Digital Camera and Camcorder Review: Samsung SCD5000 Mini DV and Digital Camera

Digital Camera and Camcorder Form and Function

First impressions of this digital camera and camcorder combo are that it is rather boxy. There are two lenses and two CCD

arrays that pivot on the body. The conversion process is fast and easy, but there are a few

buttons that swap positions when you rotate the lens, most notably the auto/manual focus


The SCD5000 digital camera and camcorder (like the tiny SCD590 we reviewed in March) has a bizarre tripod mount. The

adapter, which screws into the bottom of the camera, is a necessary kludge to allow the

lens/CCD barrel to rotate while mounted on a tripod. Functionally we can see why this is

necessary. As a bonus, it looks like the adapter plate will allow the bottom-loading tape

mechanism to function while the camera is on a tripod. Samsung would get big points for

solving that pernicious problem that plagues many consumer camcorders. We could easily get

our finger in to slide the Tape Eject switch. The motors whirred, the gears turned and *pop*

out came the tape mechanism. Alas, it is all just a tease: you can’t actually get the tape

out of the mechanism. Samsung is within about a half an inch of an effective solution.

Samsung includes two batteries in the box, a compact one and a larger one with a longer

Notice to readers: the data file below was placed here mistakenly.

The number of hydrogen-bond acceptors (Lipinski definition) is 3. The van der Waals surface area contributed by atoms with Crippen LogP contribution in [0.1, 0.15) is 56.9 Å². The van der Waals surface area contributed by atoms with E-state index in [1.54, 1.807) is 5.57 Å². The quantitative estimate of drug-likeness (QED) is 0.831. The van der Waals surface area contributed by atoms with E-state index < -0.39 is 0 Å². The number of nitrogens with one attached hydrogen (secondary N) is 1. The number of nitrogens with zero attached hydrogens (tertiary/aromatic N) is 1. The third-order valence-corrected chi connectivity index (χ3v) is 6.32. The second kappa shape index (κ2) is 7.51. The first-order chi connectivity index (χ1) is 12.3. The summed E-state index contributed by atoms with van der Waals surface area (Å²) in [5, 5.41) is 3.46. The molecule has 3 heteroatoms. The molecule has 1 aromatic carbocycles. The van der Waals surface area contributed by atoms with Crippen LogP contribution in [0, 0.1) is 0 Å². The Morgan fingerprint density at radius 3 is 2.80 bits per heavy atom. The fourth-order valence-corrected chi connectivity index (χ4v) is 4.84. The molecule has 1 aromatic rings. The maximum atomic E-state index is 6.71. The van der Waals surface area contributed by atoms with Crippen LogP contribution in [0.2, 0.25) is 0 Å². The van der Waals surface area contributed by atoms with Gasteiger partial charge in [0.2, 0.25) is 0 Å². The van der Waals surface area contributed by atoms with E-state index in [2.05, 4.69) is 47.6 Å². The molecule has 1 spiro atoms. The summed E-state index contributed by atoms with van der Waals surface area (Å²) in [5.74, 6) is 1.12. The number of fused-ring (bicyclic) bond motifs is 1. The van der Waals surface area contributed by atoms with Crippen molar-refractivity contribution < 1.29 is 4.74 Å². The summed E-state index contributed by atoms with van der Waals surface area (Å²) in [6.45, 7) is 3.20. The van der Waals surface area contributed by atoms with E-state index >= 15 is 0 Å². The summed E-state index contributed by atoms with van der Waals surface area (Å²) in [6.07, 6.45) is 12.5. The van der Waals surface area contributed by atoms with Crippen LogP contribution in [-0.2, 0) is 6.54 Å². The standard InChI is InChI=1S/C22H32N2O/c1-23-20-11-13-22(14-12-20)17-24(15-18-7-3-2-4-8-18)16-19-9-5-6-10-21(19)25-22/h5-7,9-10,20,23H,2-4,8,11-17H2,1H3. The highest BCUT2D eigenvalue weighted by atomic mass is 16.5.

duration. We liked the absolutely tiny remote control, which is a little smaller than a Mini

DV tape with the same weight (about half an ounce).

While function definitely dictates the form of this camera, the SCD5000 digital camera and camcorder is comfortable to

use, with one hand or two. The relatively small LCD is quite bright and swivels into a wide

range of useful positions, but the non-extendible viewfinder is a little too close to the

camera body. For this reason, we found ourselves using the LCD all of the time, even though

that caused us some anxiety about battery life. This anxiety turned out to be unfounded, as

the LCD had little or no measurable impact on battery life in our tests.

Digital Camera and Camcorder: Dual Dilemma

Camcorders with digital still capabilities are nothing new. The first ones recorded images

to videotape and the images were no better than a frame grab from the video. Later models

incorporated memory cards and saved pictures that had a little higher resolution. Even so,

the 2 megapixel stills were not quite as good as what you’d get from a good dedicated still

camera. So many of us had two cameras with us on vacation: a small $1,000 Mini DV camcorder

and a $400 point-and-shoot digital still camera. At $1,400 (cheaper on the street), the

Samsung SCD5000 digital camera and camcorder hits the right price point. Size-wise, it is about the same as Samsung’s

smallest Mini DV camcorder and, say, a Canon PowerShot, if you glued them together. The

question then is, does the SCD5000 sacrifice any quality, still or video?


There is no question that the 4.13 megapixel images, at 2272×1704, far exceeded the quality

of the stills on any other camcorder we’ve seen. We took the SCD5000 digital camera and camcorder out with a Pentax Optio